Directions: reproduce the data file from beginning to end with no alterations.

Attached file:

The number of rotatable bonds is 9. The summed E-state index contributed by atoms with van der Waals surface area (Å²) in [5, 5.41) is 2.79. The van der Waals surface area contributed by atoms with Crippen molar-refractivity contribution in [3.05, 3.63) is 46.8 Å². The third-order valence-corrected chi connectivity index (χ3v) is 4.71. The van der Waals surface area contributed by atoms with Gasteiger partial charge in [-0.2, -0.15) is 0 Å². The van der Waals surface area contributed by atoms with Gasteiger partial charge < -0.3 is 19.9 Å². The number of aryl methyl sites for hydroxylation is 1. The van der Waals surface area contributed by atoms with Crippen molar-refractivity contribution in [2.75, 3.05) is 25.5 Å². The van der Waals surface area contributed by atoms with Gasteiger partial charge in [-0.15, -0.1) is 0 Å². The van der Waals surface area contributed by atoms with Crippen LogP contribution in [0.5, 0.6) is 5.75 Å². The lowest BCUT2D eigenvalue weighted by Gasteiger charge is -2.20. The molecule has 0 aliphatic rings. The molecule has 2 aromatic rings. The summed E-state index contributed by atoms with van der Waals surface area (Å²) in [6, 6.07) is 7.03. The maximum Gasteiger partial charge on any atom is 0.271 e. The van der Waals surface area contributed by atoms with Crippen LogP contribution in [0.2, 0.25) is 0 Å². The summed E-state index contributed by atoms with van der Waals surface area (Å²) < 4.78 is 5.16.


The number of rotatable bonds is 9. The summed E-state index contributed by atoms with van der Waals surface area (Å²) in [5, 5.41) is 2.79. The van der Waals surface area contributed by atoms with Crippen molar-refractivity contribution in [3.05, 3.63) is 46.8 Å². The third-order valence-corrected chi connectivity index (χ3v) is 4.71. The van der Waals surface area contributed by atoms with Gasteiger partial charge in [-0.2, -0.15) is 0 Å². The van der Waals surface area contributed by atoms with Gasteiger partial charge < -0.3 is 19.9 Å². The number of aryl methyl sites for hydroxylation is 1. The van der Waals surface area contributed by atoms with Crippen molar-refractivity contribution in [2.75, 3.05) is 25.5 Å². The van der Waals surface area contributed by atoms with Gasteiger partial charge in [-0.15, -0.1) is 0 Å². The van der Waals surface area contributed by atoms with Crippen LogP contribution in [0.5, 0.6) is 5.75 Å². The lowest BCUT2D eigenvalue weighted by Gasteiger charge is -2.20. The molecule has 0 aliphatic rings. The molecule has 2 aromatic rings. The summed E-state index contributed by atoms with van der Waals surface area (Å²) in [6, 6.07) is 7.03. The maximum Gasteiger partial charge on any atom is 0.271 e. The van der Waals surface area contributed by atoms with Crippen LogP contribution in [0.2, 0.25) is 0 Å². The summed E-state index contributed by atoms with van der Waals surface area (Å²) < 4.78 is 5.16.